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RUNNING AWAY DIARY by Avital Gad-Cykman

I left a lit­tle late for work and hur­ried to the bus sta­tion, when I real­ized I couldn’t remem­ber where I worked. I looked at the route map and chose to go down­town. In one of the alleys, I met my son. He asked me what I was doing there. I told him I was at work. He said he was at school. We hooked our elbows togeth­er and went to an Ara­bic bar to have a coke.

An old friend from high school, Rona Cohen, sent me an email full of mem­o­ries I could not remem­ber. I did not want to insult her, since she had been one of my best friends. I wrote her back, invent­ing more mem­o­ries about peo­ple whose names she had men­tioned. I wrote: “Do you remem­ber how Arnon rang the bell of an old man’s house like a mad­man? The old man chased after him scream­ing he’d kill every tres­pass­er and they ran until I couldn’t see them any­more.
          She wrote back: “How could I for­get? The old man died from a heart attack in the mid­dle of the chase. It real­ly marked me.”

I car­ried a plas­tic bag full of sour cheese to the garbage can where I would not smell it. As I passed the gate, two boys chased a dog right at me. Its paws ripped the plas­tic bag, and the cheese cov­ered us both. The boys ran away and the dog licked my shoes. I caressed its back until it fin­ished eat­ing.

My daugh­ter said we were out of water. I showed her the min­er­al water stand­ing beside the yel­low mus­tard.
          She peeked at it and said, “We’re out of every­thing.”

A baby-girl with soft cheeks raised her large eyes at me. Her moth­er was smok­ing and drink­ing cof­fee by a café’s counter. I picked up the baby and held her to my chest. She rest­ed there with trust for a moment, then start­ed scream­ing.
          The smok­ing woman snatched her away. “What is it with you?” she asked.
          I said, “I’m sor­ry. I could not help it.” 

When I looked up, the fam­i­ly was gone. I turned on the TV and watched a woman hav­ing a break­down in an open field. I turned off the TV. Instead, I read a short sto­ry by an Amer­i­can writer, whose name was lost for me. It was about adul­tery. I took the dai­ly paper. The weath­er pre­dic­tion was that of too much rain.

The tele­phone rang. Before I said any­thing, a man said, “Sor­ry. It’s a wrong num­ber.”

A man with a brown stash of hair start­ed fol­low­ing me. He went every­where I did, keep­ing a few steps behind me, and when I was home, he wait­ed behind the thick bush­es and peeped into the house. I didn’t mind it. I opened the win­dow to invite him in for din­ner. But when I looked out, the bush­es were gone, and the street stretched long and emp­ty.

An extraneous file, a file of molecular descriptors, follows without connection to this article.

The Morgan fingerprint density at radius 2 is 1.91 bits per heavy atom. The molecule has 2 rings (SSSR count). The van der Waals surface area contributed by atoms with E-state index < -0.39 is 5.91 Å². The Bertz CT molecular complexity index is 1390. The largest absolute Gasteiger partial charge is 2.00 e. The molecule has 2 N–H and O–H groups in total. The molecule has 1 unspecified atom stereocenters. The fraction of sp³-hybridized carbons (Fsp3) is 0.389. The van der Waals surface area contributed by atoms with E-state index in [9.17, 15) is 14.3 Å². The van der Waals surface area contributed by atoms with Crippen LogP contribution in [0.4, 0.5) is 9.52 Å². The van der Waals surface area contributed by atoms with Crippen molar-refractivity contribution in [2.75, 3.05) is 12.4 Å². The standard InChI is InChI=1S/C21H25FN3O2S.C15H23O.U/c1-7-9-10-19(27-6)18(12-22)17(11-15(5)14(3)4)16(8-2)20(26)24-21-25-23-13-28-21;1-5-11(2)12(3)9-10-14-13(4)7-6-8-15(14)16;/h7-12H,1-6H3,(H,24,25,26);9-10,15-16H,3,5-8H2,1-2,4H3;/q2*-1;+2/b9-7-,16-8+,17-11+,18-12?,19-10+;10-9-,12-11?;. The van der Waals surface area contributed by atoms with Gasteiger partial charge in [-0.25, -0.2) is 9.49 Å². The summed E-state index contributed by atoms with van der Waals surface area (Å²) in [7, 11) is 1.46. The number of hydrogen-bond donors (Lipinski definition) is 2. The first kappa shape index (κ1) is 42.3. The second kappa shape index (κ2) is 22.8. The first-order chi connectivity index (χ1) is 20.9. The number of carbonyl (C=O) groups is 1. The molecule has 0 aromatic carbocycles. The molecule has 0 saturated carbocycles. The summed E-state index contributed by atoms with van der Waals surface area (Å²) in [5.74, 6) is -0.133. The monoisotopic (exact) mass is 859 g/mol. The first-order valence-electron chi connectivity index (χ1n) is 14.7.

I kissed the post­man. I kissed the man who deliv­ers the gas cylin­ders. I kissed the Sedex man. I kissed the neigh­bor who came to col­lect mon­ey. I kissed the mir­ror. All the lips were cold.

I bought myself a birth­day card with a lit­tle joke about going over the hill to pick flow­ers. I signed the card and went to the post office to send. I nev­er received it.

I passed by a glass door and saw myself, with a pret­ti­er face, play­ing ping-pong inside. I want­ed to go in and play, but knew I would lose, so I left. 

I final­ly got mail. It was a rejec­tion of my appli­ca­tion for a Phi­los­o­phy course at the local uni­ver­si­ty, UFEE. I had not applied any­time I could remem­ber, but sud­den­ly it seemed like a good idea. I looked the uni­ver­si­ty up in the tele­phone book and Gold­en Pages, and then at Google. Such uni­ver­si­ty did not exist. 

Noth­ing hap­pened. I mean: noth­ing. Not the slight­est wind, a bark­ing dog, a pass­ing man, noth­ing. The clock was stuck on 7:25. If I died then, nobody would have noticed.

I was rest­ing in bed when I heard steps in the emp­ty house, cross­ing the room from the left to the right, the way it would sound through a sound sys­tem at a good cin­e­ma. The steps grew quick and urgent. I opened my eyes. The sound did not come from any­one walk­ing, but from my own feet. 

Orig­i­nal­ly pub­lished by Port­land Review and then appeared in Life In, Life Out (Mat­ter Press). 

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